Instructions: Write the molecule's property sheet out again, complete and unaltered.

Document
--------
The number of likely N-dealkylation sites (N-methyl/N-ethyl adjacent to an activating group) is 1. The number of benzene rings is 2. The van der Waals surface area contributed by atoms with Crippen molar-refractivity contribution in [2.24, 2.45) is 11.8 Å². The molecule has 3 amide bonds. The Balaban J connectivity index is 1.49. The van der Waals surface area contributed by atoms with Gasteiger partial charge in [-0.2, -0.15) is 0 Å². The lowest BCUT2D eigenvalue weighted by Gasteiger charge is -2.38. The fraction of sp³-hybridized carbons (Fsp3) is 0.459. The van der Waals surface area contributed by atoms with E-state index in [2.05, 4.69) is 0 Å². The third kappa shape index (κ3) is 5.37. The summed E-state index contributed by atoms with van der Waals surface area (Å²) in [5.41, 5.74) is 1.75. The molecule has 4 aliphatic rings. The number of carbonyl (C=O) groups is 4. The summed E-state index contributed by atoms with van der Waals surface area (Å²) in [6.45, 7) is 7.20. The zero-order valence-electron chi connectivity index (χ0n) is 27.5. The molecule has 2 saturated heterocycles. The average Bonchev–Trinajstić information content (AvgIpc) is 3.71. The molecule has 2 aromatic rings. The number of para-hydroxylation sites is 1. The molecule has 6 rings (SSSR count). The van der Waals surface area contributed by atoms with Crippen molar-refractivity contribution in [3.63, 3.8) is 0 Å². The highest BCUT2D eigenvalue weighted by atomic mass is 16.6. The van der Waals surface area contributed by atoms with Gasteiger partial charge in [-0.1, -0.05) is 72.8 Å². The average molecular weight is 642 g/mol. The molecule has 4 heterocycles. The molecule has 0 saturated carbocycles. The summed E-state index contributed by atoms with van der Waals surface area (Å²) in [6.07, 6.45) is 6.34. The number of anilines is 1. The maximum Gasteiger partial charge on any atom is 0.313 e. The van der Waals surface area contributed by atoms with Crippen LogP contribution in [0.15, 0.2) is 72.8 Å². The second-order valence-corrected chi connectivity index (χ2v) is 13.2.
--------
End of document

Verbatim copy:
The number of likely N-dealkylation sites (N-methyl/N-ethyl adjacent to an activating group) is 1. The number of benzene rings is 2. The van der Waals surface area contributed by atoms with Crippen molar-refractivity contribution in [2.24, 2.45) is 11.8 Å². The molecule has 3 amide bonds. The Balaban J connectivity index is 1.49. The van der Waals surface area contributed by atoms with Gasteiger partial charge in [-0.2, -0.15) is 0 Å². The lowest BCUT2D eigenvalue weighted by Gasteiger charge is -2.38. The fraction of sp³-hybridized carbons (Fsp3) is 0.459. The van der Waals surface area contributed by atoms with E-state index in [2.05, 4.69) is 0 Å². The third kappa shape index (κ3) is 5.37. The summed E-state index contributed by atoms with van der Waals surface area (Å²) in [5.41, 5.74) is 1.75. The molecule has 4 aliphatic rings. The number of carbonyl (C=O) groups is 4. The summed E-state index contributed by atoms with van der Waals surface area (Å²) in [6.45, 7) is 7.20. The zero-order valence-electron chi connectivity index (χ0n) is 27.5. The molecule has 2 saturated heterocycles. The average Bonchev–Trinajstić information content (AvgIpc) is 3.71. The molecule has 2 aromatic rings. The number of para-hydroxylation sites is 1. The molecule has 6 rings (SSSR count). The van der Waals surface area contributed by atoms with Crippen molar-refractivity contribution in [3.63, 3.8) is 0 Å². The highest BCUT2D eigenvalue weighted by atomic mass is 16.6. The van der Waals surface area contributed by atoms with Gasteiger partial charge in [-0.1, -0.05) is 72.8 Å². The average molecular weight is 642 g/mol. The molecule has 4 heterocycles. The molecule has 0 saturated carbocycles. The summed E-state index contributed by atoms with van der Waals surface area (Å²) in [6.07, 6.45) is 6.34. The number of anilines is 1. The maximum Gasteiger partial charge on any atom is 0.313 e. The van der Waals surface area contributed by atoms with Crippen LogP contribution in [0.15, 0.2) is 72.8 Å². The second-order valence-corrected chi connectivity index (χ2v) is 13.2.